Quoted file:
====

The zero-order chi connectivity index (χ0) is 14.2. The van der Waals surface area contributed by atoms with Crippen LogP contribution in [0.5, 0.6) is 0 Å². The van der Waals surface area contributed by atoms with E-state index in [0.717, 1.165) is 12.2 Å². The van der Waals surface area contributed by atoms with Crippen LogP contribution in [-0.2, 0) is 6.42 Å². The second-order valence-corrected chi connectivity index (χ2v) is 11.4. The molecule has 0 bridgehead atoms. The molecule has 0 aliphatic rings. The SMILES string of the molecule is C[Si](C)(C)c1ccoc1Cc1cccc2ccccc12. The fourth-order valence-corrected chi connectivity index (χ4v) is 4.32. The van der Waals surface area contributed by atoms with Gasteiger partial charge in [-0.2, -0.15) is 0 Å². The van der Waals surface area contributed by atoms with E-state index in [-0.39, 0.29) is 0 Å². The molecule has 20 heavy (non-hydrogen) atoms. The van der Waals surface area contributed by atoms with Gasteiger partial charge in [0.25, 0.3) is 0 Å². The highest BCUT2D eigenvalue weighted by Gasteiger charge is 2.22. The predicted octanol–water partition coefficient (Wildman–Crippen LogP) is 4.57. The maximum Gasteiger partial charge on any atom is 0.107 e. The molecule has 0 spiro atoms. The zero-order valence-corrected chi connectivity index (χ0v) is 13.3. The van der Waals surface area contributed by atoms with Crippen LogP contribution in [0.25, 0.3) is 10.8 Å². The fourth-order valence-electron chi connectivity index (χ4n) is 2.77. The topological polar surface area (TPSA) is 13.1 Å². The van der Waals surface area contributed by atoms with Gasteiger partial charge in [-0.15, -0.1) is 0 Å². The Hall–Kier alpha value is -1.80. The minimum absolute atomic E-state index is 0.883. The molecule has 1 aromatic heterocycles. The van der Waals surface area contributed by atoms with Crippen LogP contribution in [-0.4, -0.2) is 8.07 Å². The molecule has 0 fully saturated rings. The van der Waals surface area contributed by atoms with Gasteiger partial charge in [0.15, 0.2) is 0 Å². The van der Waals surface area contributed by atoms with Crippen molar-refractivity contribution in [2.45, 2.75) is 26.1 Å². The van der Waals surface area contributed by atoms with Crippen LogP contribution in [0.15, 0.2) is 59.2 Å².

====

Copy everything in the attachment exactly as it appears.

The zero-order chi connectivity index (χ0) is 14.2. The van der Waals surface area contributed by atoms with Crippen LogP contribution in [0.5, 0.6) is 0 Å². The van der Waals surface area contributed by atoms with E-state index in [0.717, 1.165) is 12.2 Å². The van der Waals surface area contributed by atoms with Crippen LogP contribution in [-0.2, 0) is 6.42 Å². The second-order valence-corrected chi connectivity index (χ2v) is 11.4. The molecule has 0 bridgehead atoms. The molecule has 0 aliphatic rings. The SMILES string of the molecule is C[Si](C)(C)c1ccoc1Cc1cccc2ccccc12. The fourth-order valence-corrected chi connectivity index (χ4v) is 4.32. The van der Waals surface area contributed by atoms with Gasteiger partial charge in [-0.2, -0.15) is 0 Å². The van der Waals surface area contributed by atoms with E-state index in [-0.39, 0.29) is 0 Å². The molecule has 20 heavy (non-hydrogen) atoms. The van der Waals surface area contributed by atoms with Gasteiger partial charge in [0.25, 0.3) is 0 Å². The highest BCUT2D eigenvalue weighted by Gasteiger charge is 2.22. The predicted octanol–water partition coefficient (Wildman–Crippen LogP) is 4.57. The maximum Gasteiger partial charge on any atom is 0.107 e. The molecule has 0 spiro atoms. The zero-order valence-corrected chi connectivity index (χ0v) is 13.3. The van der Waals surface area contributed by atoms with Crippen LogP contribution in [0.25, 0.3) is 10.8 Å². The fourth-order valence-electron chi connectivity index (χ4n) is 2.77. The topological polar surface area (TPSA) is 13.1 Å². The van der Waals surface area contributed by atoms with Gasteiger partial charge in [-0.15, -0.1) is 0 Å². The Hall–Kier alpha value is -1.80. The minimum absolute atomic E-state index is 0.883. The molecule has 1 aromatic heterocycles. The van der Waals surface area contributed by atoms with Crippen LogP contribution in [-0.4, -0.2) is 8.07 Å². The molecule has 0 fully saturated rings. The van der Waals surface area contributed by atoms with Gasteiger partial charge in [0.15, 0.2) is 0 Å². The van der Waals surface area contributed by atoms with Crippen molar-refractivity contribution in [2.45, 2.75) is 26.1 Å². The van der Waals surface area contributed by atoms with Crippen LogP contribution in [0.15, 0.2) is 59.2 Å².